We now apply this network model to a network of cells found in a hypercolumn in primary visual cortex. We divide the network neurons into two types: excitatory and inhibitory. Each cell is selective to the orientation of the visual stimulus and is parameterized by its preferred orientation (PO). For excitatory neurons, the PO for cell ii is given by θi=π2+iπNexθi=π2+iπNex, and the reversal potential is uniform and denoted EexEex. The PO and reversal potential for inhibitory neurons are defined analogously.
The peak conductance at a network synapse is dependent on the PO of the pre and postsynaptic neurons. If cell jj is excitatory, then the peak conductance at the excitatory synapse from cell jj to cell ii is given by
G
i
j
(

θ
i

θ
j

)
=
G
¯
e
x
λ
e
x
exp
(

θ
i

θ
j

/
λ
e
x
)
,
G
i
j
(

θ
i

θ
j

)
=
G
¯
e
x
λ
e
x
exp
(

θ
i

θ
j

/
λ
e
x
)
,
(10)where λexλex is the excitatory decay constant in space. The peak conductance at inhibitory synapses is defined analogously. We assume that no cell synapses onto itself, or Gii=0∀iGii=0∀i, and that no inhibitory to inhibitory synapses exist. Figure 2 shows the network architecture for a small network.
Excitatory neurons in the lateral geniculate nucleus (LGN) are the external sources for our network in the primary visual cortex. The total mean firing rate of all external sources to cell ii is given by
f
L
G
N
(

θ
i

θ
0

)
=
f
¯
L
G
N
C
[
(
1

ϵ
)
+
ϵ
cos
(
2
(
θ
i

θ
0
)
)
]
,
f
L
G
N
(

θ
i

θ
0

)
=
f
¯
L
G
N
C
[
(
1

ϵ
)
+
ϵ
cos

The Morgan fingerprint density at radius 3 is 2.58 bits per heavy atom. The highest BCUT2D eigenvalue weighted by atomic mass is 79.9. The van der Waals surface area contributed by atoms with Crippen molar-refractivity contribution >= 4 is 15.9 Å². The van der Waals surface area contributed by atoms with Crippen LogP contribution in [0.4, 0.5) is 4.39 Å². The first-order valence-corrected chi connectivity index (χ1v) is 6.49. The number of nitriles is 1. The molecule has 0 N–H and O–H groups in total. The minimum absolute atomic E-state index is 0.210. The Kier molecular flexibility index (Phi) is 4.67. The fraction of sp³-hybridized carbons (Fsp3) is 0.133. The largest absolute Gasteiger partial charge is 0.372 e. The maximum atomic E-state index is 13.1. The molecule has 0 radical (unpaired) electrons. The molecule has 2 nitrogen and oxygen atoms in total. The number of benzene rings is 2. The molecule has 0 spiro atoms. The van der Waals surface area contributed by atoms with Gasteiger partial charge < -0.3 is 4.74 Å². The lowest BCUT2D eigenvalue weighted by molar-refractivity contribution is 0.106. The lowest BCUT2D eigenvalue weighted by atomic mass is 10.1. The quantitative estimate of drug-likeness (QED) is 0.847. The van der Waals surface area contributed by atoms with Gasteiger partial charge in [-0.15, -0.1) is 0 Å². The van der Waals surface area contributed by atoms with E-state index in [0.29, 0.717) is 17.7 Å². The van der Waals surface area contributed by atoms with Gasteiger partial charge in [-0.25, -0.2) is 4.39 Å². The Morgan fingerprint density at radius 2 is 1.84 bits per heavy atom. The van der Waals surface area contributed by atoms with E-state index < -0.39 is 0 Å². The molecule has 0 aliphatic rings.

(
2
(
θ
i

θ
0
)
)
]
,
(11)where θiθi is the PO of cell ii, and θ0θ0 is the orientation of the stimulus. The parameter CC dictates the stimulus contrast, and the parameter ϵϵ measures the degree of tuning of the LGN input. The maximum firing rate, f¯LGNf¯LGN, is reached if C=0C=0 and θi=θ0θi=θ0. Note that if ϵ=0ϵ=0, the LGN input is untuned, and if ϵ=0.5ϵ=0.5, the LGN input vanishes when θiθ0=π2θiθ0=π2.
To ensure that we have understood and implemented the model as Shriki intended, we now test our model by reproducing the conductancebased portion of Figure 3 in Shriki's paper [1]. For this simple example, the network in the primary visual cortex consists of NN excitatory, homogeneous neurons. The homogeneity of the network means that each neuron is connected to every other neuron with peak conductance GG. Also, each neuron has the same PO, implying that the mean firing rate, fLGNfLGN, is uniform across all neurons. To model this, we generate NN uncorrelated Poisson spike trains with mean firing rate fLGNfLGN. We now implement the model for this homogeneous network to show how the firing rate depends on the peak synaptic conductance, G.G. Our results are shown in Figure 3.
Table 2: Parameter values used for figure 3
N
e
x
N
e
x

1000 
G
e
x
t
G
e
x
t

0.0035 mS/cm2mS/cm2 
f
L
G
N
f
L
G
N

1570 Hz 
λ
e
x
λ
e
x

5 rad 
τ
e
x
τ
e
x

5 ms 
τ
e
x
t
τ
e
x
t

5 ms 
V
r
e
s
t
V
r
e
s
t

73 mV 
C
m
C
m

1 μF/cm2μF/cm2 
E
L
E
L

65 mV